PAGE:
AUSTRIA: The Princess Pts 1 & 2 - Parov Stelar
Updated: Apr 10
Despite being an album in two parts with distinct styles, Parov Stelar’s The Princess is an exceptionally consistent, coherent and entertaining album with a lot to offer
We’re cheating a bit here – this is two albums for the price of one (review). That may be, but they do cohere as one piece of music meant to be listened together, so I think we are allowed to bend the rules a little bit. Parov Stelar’s The Princess was recommended to me under the label ‘classic electro-swing’. If ever there was an overly specific superlative, this is it. I am unable to speak as to it’s classic-ness or not, I’m hardly an authority on the electro-swing genre (though if there’s any experts of electro-swing reading this, do write in and let me know), but I am able to certify that it’s a pretty spectacular album. It has a mammoth runtime, with both parts coming together at just under two hours long, and for it to be as consistently innovative, interesting, varied, and just plain enjoyable as this is, is a real achievement. There are songs here that are club bangers, some are more ambient mood-setters, others more poppy and easy-listening. The first half of the album leans more towards the ambient, pop, and dance music styles, whereas the latter half is full on electro-swing, with a charmingly retro tone that reminded me of Old Hollywood musicals, but remixed for the modern day.
He’s successful in creating a mood that makes you feel like you’re attending a Gatsby-esque party, but with a modern flavour.
Parov Stelar’s style can be described as a mix of electro, jazz, pop and, of course, swing. It’s this unusual mish-mash of elements that make this the success it is. His style is so eclectic and there’s so much going on in each track that there’s probably something in this album for everyone. There are dance pop numbers like Sally’s Dance, Baska Brother, All Night and Jimmy’s Gang, there’s more ambient tracks like The Beach or Song for the Crickets. It’s not completely ambient I should specify, he never goes full Brian Eno, but there are slower, more contemplative songs. All Night is probably my favourite song on the album. It’s a short dance pop song that is just eminently re-listenable.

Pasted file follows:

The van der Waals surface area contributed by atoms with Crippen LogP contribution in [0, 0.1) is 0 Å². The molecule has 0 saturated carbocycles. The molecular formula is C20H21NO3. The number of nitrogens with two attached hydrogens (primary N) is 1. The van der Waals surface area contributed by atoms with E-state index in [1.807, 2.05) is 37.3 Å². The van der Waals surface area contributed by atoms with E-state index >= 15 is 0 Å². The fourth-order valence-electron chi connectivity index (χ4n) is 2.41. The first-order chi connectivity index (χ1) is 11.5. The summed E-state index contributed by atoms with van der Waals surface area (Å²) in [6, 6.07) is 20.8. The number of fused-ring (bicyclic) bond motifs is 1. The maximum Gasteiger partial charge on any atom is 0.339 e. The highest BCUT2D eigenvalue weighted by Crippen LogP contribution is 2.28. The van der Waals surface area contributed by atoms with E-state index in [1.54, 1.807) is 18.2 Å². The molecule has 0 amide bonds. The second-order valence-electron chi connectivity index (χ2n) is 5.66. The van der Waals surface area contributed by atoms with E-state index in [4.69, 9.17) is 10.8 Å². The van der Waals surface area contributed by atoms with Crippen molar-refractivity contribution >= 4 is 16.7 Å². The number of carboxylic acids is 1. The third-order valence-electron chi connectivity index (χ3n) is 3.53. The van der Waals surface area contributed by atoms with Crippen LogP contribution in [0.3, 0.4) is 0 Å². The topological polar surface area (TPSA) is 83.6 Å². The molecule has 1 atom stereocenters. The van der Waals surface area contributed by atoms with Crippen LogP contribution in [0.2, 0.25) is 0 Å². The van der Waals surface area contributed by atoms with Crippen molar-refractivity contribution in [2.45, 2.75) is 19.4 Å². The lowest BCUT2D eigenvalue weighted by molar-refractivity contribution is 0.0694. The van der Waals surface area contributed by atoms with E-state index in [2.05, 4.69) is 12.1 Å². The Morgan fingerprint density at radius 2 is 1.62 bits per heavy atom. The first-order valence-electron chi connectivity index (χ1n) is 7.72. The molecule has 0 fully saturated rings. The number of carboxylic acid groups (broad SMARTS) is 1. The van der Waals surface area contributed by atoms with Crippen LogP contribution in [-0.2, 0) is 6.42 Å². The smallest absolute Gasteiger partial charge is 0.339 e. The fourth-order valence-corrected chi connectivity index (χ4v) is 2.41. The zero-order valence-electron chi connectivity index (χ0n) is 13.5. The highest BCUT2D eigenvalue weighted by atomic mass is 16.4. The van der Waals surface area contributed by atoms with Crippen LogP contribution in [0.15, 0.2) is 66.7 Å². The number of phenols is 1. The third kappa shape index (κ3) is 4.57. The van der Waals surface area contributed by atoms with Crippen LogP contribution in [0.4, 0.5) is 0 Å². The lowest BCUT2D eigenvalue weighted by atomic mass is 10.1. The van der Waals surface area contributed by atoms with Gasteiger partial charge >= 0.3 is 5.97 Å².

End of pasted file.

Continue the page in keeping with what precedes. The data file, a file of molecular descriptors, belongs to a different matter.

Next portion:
It’s also an album that can work when listening to it attentively and closely, there’s plenty of interesting instrumentation that bears repeat and deep listens, but it’s also an album that sets a mood, a vibe, an atmosphere that can be left in the background. He’s successful in creating a mood that makes you feel like you’re attending a Gatsby-esque party, but with a modern flavour. It also works together, two albums as one. The first half is more contemplative, melancholic, the latter half more exuberant and energetic, though both sides of the album have a wide range of styles within them. It builds up to a high point in terms of energy around the start of the second half, and then it slowly starts to bring it in by the end. This is even reflected in the album artwork, part one has a pale grey colour palate, part two has a brash red colour palate. Furthermore, I am unable to tell how much of the album uses samples or original material, but lots of it to me feels original, and what must be sampled is integrated so well it never sticks out.
The swing aspect that becomes the focus of the second half of the album might put some people off initially (I know I felt that way to start), but Stelar integrates it in a way that seems completely in-keeping with the musical aesthetic of the first part of the album. It really manages to paint a picture of building up to a night out, and then it actually happening. It’s operatic and dramatic too, there’s a scope and scale to the album, given to it by its length. Stelar is able to fully explore every single musical theme and idea he wants to, and when given that space, he fulfils that potential.
The Princess is not an album with beautiful lyrics that deal with profound themes that inspire emotional reactions. This isn’t that kind of masterpiece. It’s a musical masterpiece for the most part, with almost all of the enjoyment, for me at least, coming from the consistently good musicianship and the catchy tunes. That said, the lead singer on most of the tracks, Cleo Panther, has a good voice, and a voice that fits the mood and tone of the album. Lilja Bloom is a guest vocalist on two songs, Dust in the Summer Rain and With You, both of which are slower, atmospheric pieces, which work really well, especially With You, which has a dramatic violin riff.
The Princess is a sprawling work with so much in it that I would accuse it of being scattergun and disorganised, were it not utterly successful on its own terms. There’s nothing I can really fault it for, aside from maybe being slightly too long. Apart from that, it’s magnificent.